It does hurt if a classmate has a party and only one is invited. And that one girl from their 5th birthday party that didn't even say happy birthday to DD#2 unfortunately has given DD#2 the impression that she isn't her friend. I noticed they were in the same class as her in Year 2 and was surprised neither twin had mentioned she was in their class again when telling me who was in their class. DD#2's answer was I didn't tell you because she's not my friend.

Luckily only one being invited has only happened a few times over the years. When they were in Kindergarten I actually rang and said sorry she can't come. She's a twin and we aren't ready for seperate parties yet etc. That happened a couple of times.

We had one a couple of years ago where again only one got invited and there was tears even at the sight of the invitation in her twin sisters hand. I have to admit I did take the easy way out and make apologies to the parents saying we were "busy" that day. Then there was another one when we really were busy with a gymnastics competition.




1 user(s) are reading this topic

0 members, 1 guests, 0 anonymous users

 

Win a Mountain Buggy Swift

To celebrate Essential Baby reaching half a million Facebook fans, we have a Mountain Buggy Swift to giveaway to a lucky fan.

Shopping with kids: breaking the pester-power cycle

You're out shopping with your little one and they're incessantly whining that they want a treat. It's easy to say no ... the first time, at least.

eBay jacket may hold clue to murdered girl's identity

A jacket similar to the one found with the remains of a brutally murdered little girl in South Australia has been identified on eBay.

New mum forced back to work early due to paid parental leave 'technicality'

Shelley Parker had to keep driving buses until the date her baby was due and will have to rush back to work at the end of this week after being denied paid parental leave on a "technicality".

Pregnant Amanda Palmer poses naked for book drive

It has to be the most original way ever of promoting a children's book donation day.

The conception dilemma facing many parents today

Some parents who conceived through a sperm donor will be wary of telling the child, while others prefer to deal with it early on. But recent research suggests it makes little difference either way.

The wedding photo the bridesmaid would rather forget

We've probably all seen a passed-out bridesmaid at one wedding or another, but it usually happens towards the end of the night.

Pregnant TV meteorologist takes on haters

Pregnant TV meteorologist Katie Fehlinger has hit back at haters who called her a "sausage in casing".

Honest words from first-time mums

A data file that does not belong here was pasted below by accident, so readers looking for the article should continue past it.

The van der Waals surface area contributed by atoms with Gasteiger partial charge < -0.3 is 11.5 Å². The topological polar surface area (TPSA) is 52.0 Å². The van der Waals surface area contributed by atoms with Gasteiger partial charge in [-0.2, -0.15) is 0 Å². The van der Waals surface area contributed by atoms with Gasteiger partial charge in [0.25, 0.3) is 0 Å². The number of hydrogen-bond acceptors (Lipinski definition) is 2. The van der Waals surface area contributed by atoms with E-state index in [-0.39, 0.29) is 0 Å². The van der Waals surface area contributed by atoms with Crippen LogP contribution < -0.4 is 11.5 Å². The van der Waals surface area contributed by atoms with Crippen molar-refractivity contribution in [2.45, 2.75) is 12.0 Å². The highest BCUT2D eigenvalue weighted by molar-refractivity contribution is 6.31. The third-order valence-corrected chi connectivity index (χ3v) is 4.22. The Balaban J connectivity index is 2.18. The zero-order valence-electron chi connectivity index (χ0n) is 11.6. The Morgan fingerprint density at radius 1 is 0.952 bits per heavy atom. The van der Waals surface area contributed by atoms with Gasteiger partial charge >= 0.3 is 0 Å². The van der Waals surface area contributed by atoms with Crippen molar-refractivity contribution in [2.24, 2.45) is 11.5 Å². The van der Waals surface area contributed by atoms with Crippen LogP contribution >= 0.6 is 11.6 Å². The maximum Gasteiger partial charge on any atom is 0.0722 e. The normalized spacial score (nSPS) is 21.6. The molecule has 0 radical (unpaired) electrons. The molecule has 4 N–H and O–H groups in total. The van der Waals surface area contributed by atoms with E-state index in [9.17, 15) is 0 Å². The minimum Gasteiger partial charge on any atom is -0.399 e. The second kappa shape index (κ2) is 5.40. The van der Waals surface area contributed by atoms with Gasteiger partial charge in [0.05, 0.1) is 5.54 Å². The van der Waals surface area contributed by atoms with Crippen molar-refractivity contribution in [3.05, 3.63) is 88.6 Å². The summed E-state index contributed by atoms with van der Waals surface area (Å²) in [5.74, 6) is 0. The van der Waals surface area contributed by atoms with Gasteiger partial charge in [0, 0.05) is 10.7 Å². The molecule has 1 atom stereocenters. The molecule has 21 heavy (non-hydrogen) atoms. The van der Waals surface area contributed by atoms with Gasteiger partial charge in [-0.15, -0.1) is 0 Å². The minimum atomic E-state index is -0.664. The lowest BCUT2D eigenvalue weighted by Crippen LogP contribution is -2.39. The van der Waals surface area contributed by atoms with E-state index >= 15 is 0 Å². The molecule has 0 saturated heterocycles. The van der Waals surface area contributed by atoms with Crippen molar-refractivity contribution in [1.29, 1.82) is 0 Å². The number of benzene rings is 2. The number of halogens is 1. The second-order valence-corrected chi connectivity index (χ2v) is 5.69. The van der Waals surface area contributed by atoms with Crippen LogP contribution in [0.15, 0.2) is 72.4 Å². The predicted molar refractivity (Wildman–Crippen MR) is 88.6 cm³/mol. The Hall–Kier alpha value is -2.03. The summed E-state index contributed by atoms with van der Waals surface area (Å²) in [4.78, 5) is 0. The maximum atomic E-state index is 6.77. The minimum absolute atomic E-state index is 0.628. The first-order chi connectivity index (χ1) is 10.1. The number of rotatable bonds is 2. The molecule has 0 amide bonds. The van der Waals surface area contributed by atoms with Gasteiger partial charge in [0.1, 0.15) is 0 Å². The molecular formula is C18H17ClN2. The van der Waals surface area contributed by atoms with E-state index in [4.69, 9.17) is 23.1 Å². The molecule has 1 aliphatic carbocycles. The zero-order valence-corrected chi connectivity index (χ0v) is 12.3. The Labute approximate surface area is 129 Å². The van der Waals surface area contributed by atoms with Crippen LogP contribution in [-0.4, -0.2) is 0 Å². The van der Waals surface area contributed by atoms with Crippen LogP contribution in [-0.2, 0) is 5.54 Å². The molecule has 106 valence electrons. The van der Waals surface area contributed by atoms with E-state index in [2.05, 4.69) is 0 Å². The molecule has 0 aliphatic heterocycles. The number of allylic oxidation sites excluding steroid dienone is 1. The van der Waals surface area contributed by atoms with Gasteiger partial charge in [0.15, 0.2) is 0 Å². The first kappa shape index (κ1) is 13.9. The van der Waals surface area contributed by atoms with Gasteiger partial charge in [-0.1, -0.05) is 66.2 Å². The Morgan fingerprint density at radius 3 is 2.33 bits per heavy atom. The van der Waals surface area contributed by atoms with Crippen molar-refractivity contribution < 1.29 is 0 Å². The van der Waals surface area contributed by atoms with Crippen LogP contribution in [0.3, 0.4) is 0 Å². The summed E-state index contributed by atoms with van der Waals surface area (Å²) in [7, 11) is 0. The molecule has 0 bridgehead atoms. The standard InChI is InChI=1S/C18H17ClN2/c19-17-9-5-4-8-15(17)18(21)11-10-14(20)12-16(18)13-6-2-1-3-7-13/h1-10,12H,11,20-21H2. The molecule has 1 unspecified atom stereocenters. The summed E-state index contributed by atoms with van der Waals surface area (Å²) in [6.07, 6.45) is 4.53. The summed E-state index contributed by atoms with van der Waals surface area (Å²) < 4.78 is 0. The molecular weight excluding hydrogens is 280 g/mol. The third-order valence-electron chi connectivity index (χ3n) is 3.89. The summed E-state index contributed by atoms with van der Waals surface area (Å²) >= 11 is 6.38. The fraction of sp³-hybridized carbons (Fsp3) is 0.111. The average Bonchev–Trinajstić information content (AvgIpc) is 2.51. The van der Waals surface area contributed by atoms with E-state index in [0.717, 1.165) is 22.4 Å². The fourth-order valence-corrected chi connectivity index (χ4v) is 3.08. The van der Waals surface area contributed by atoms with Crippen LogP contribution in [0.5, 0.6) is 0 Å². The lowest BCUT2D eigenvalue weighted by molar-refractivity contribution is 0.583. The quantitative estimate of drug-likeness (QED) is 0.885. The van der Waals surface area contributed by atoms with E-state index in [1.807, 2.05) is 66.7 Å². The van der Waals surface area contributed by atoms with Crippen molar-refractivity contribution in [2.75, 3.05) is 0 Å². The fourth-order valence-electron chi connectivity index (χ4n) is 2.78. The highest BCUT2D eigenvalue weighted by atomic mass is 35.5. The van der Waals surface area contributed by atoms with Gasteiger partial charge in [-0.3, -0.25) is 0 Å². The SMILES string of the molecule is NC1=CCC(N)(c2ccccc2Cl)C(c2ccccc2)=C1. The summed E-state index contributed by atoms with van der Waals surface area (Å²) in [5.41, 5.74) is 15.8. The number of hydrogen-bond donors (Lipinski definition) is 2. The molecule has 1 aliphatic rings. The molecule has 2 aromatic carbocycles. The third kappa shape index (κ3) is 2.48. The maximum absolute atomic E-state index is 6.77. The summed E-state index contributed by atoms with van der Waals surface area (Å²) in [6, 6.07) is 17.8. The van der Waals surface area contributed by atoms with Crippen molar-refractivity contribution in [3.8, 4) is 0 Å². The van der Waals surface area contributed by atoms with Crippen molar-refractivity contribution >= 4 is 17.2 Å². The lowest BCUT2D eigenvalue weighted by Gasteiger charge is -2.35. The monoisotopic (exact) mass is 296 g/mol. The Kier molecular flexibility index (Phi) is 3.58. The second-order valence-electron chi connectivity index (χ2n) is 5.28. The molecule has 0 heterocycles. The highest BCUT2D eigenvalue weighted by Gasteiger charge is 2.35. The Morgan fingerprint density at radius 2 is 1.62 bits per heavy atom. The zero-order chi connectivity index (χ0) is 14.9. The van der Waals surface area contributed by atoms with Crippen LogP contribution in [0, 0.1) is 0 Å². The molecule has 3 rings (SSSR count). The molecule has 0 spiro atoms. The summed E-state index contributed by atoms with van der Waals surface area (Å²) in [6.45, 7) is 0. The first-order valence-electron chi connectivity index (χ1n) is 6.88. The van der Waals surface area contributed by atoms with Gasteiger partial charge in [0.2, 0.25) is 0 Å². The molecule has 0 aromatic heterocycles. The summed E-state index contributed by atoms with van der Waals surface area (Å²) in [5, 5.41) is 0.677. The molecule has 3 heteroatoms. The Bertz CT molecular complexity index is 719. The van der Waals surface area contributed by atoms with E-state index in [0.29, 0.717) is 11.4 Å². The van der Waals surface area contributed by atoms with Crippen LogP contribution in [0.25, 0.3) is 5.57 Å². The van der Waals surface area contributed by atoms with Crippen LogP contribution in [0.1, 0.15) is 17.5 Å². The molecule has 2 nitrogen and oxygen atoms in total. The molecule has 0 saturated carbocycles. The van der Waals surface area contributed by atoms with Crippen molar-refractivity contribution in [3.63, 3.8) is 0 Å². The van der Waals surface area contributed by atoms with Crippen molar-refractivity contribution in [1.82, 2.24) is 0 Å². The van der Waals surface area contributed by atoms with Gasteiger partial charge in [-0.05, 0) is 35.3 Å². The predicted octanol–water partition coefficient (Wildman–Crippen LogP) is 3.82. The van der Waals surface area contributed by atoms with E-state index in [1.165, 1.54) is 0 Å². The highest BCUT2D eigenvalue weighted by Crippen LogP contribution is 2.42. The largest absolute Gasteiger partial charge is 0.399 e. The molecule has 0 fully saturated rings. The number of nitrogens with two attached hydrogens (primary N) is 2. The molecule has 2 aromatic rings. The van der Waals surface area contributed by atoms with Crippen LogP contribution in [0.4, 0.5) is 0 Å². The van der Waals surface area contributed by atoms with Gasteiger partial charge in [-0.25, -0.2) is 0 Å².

I didn't want to say anything negative to my pregnant friend, but I wish I'd been more honest.

Adorable baby experiences rain for the first time, couldn't be happier

Harper had seen rain from the comfort of indoors before, but had never had the pleasure of being outside and experiencing it first hand.

What it's really like to start a family in your fifties

Many people suppose that it must be much more tiring to have a baby in middle age, but all the mothers in the playground look exhausted, whatever their age.

'Biggest hypocrite ever': Josh Duggar admits to Ashley Madison account

An American reality TV star has been busted with a cheating website account, according to US media.

Long recovery ahead for girl hit by car weeks after baby brother's death

A little girl is more alert and starting to talk after being hit by a car a week ago, but still faces a long recovery.

How to react when a toddler lies

Q: My almost-3-year-old is starting to figure out that he can lie when asked if he ripped the book, threw the food, hit his brother, etc. Totally normal, I know. How do we respond?

The circular experience of a Centrelink client

A mum-to-be experiences the frustration of dealing with Centrelink, myGov and everything in between.

Kelly Clarkson announces live on stage: 'I'm pregnant!'

Singer Kelly Clarkson has announced she is pregnant with her second child during a concert in Los Angeles.

Hack

How to search the leaked Ashley Madison data

At least three sites are republishing Ashley Madison's user data on the public-facing internet.

Mum dances her way through labour

There are a fair few ways to distract yourself and beat pains while in labour, but it's probably a rare woman who chooses her dance her way through it.

'Rest in peace, my little lion': premmie baby Jacob passes away

Baby Jacob, whose photo of him born at just 27 weeks was deemed 'too graphic' for a fundraising site, has died.

Mum killed three young sons 'to help her daughter', prosecutor says

Niall Pilkington's death last summer apparently raised little alarm in Bellefontaine, Ohio. Tragic accidents happen, after all.

Shorter women have shorter pregnancies: study

When a group of researchers studied nearly 3500 mothers and their babies, they noticed a curious pattern.

Get your FREE Baby & Toddler Show ticket!

Get your free ticket to the Sydney Essential Baby & Toddler Show for September 25-27 - register online now.